These events occur when the sun, at a low lunar altitude, projects a ray or spike of light, through a broken wall feature of a crater. Although many of these events may be visible on the surface of the moon, these are a listing of the more common ray events which have been reported in astronomical magazines, publications, or from observers who may have detected a ray for the first time, and reported it. Although not of any scientific value, the allusiveness of these events, coupled with the short time frame they are visible, make these real challenges for the avid lunar observer!
If you observe any of these events, and would like to have your observations placed in the reports, or if you think you have discovered another notable ray events, let me know and I will get it published here.
Location: ASH Naylor Observatory, Lewisberry, Pa.
76d53'4" west, 40d8'54" north; elevation 570 feet
Dome Temperature: 52 d F at session's end
Instrument: 17" f/15 classical Cassegrain
Ocular: 26mm Tele Vue Ploessl (249x)
Time: 07:10 UT
After I finished up a successful Herschel 400 globular cluster hunt on Thursday morning (I bagged 9 new H400 objects) I took a quick look at Jupiter and then the rising Moon as it obliterated the summer Milky Way. Although it was getting very late and quite chilly I was very happy to chance upon what just might be a new "lunar ray". I was scanning along the terminator at 249x when I noticed a triangular ray of sunlight streaming through a break in the western crater wall of Walter (at approximately 2 degrees west, 33 degrees south - Rukl chart 65). The ray illuminated Walter's western floor and the lower part of its central peak (the upper part was in direct sunlight, I believe). At approximately 07:42 UT I spotted a "reverse" triangular shadow being cast from an object on the western wall onto the illuminated crater floor. I could not stay any longer and by the time I had returned to my residence and set up my C4.5 (about 08:30 UT) the phenomenon was over and the crater floor was in darkness.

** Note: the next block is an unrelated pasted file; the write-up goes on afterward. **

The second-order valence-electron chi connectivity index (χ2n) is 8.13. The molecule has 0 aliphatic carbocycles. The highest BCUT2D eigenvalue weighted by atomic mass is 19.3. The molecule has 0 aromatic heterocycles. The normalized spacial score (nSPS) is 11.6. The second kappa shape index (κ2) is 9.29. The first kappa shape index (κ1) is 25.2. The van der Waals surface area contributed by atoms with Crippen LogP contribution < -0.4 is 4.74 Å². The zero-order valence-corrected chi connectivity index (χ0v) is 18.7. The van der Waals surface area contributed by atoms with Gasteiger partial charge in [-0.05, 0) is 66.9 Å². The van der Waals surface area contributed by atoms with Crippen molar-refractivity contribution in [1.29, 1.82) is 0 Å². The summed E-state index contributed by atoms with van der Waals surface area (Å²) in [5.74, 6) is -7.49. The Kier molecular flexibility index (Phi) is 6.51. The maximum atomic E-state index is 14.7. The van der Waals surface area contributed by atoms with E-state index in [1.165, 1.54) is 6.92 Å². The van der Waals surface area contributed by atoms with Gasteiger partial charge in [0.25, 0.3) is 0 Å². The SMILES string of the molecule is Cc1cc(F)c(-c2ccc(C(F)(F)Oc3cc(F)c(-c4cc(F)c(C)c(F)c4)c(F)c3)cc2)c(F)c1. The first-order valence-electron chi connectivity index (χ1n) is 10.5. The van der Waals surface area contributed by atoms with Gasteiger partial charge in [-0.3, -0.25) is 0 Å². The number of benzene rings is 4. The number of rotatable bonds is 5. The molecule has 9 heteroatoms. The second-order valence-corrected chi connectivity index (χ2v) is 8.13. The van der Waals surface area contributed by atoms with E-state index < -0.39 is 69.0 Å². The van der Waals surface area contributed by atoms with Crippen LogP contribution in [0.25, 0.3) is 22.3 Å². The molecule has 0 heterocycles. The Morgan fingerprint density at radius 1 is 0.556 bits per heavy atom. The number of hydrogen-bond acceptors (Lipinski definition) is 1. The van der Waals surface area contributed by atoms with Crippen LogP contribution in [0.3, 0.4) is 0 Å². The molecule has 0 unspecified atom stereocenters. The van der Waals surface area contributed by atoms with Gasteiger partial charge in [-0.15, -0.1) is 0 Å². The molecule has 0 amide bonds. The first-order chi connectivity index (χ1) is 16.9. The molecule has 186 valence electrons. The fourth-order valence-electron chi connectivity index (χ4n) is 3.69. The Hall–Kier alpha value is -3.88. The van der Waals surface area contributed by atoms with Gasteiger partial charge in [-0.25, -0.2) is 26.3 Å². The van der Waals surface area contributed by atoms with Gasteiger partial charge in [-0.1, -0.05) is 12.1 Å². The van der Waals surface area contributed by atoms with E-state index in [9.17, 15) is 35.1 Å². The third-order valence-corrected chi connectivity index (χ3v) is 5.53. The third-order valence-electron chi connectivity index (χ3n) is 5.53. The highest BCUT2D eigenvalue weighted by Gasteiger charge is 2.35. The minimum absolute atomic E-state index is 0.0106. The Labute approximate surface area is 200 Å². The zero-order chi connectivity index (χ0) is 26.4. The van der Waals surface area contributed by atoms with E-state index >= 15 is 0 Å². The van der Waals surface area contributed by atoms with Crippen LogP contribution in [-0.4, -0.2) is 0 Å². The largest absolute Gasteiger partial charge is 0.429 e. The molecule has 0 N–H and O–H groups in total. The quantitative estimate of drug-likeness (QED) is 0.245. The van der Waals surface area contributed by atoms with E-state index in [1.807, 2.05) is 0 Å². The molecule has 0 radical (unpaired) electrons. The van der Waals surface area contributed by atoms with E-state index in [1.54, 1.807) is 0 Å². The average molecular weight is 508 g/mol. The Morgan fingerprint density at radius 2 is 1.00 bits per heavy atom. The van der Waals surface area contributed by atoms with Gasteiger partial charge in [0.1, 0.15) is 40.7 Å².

Originally posted by sherpa
the stringy thing was AS8-12-2209
Hasselblad handheld photography - color and b/w - common to all missions
Apollo 8: 860 photos, fewer than 30 are digitized faithfully.
Apollo 10: 1319 photos, fewer than 40.
Apollo 11: 1403 photos, fewer than 60.
Apollo 12: 1585 photos, fewer than 40.
Apollo 13: 585 photos, fewer than 20
Apollo 14: 1273 photos, fewer than 40.
Apollo 15: 2524 photos, fewer than 90.
Apollo 16: 2851 photos, fewer than 50.
Apollo 17: 3606 photos, fewer than 80.
~Out of the 16006 Hasselblad photos, fewer than 450 are digitized faithfully~
Metric and Panoramic photography - common only to Apollo 15, 16, and 17 -
Apollo 15: Metric: 2546 photos, fewer than 30 are digitized faithfully Panoramic: 1531 photos, fewer than 50. (**)
Apollo 16: Metric: 1938 photos, fewer than 30. Panoramic: 1596 photos, fewer than 30. (**)
Apollo 17: Metric: 1938 photos, fewer than 30. Panoramic: 1529 photos, fewer than 30. (**)
(** due to total size of the Pan images, most of these are sectional crops from the larger parent photos)
~Out of the 11078 Metric and Panoramic photos, fewer than 200 are digitized faithfully~
Of the 27084 total mission photographs, fewer than 650 are digitized faithfully.
Support craft photography
Rangers 7,8,9 - approx 17,000 orbitals
Surveyors 3,5,6,7 - approx 850 surface photos
Lunar Orbiters 1-5 - Approx 3000 orbitals
~Of the 20,850 support craft photos, fewer than 700 are digitized faithfully~
Of these, ony the Lunar Orbiter images are fairly represented at LPI's Lunar Orbiter Digital Atlas, though incomplete and much smaller and lower resolution than original format. The rest of this photography is virtually absent, with perhaps one or two representatives accessible.
Originally posted by sherpa
Regarding Keiths statement "digitized faithfully" then surely he must have analogue copies to compare them with and judging by the numbers he must have access to hundreds.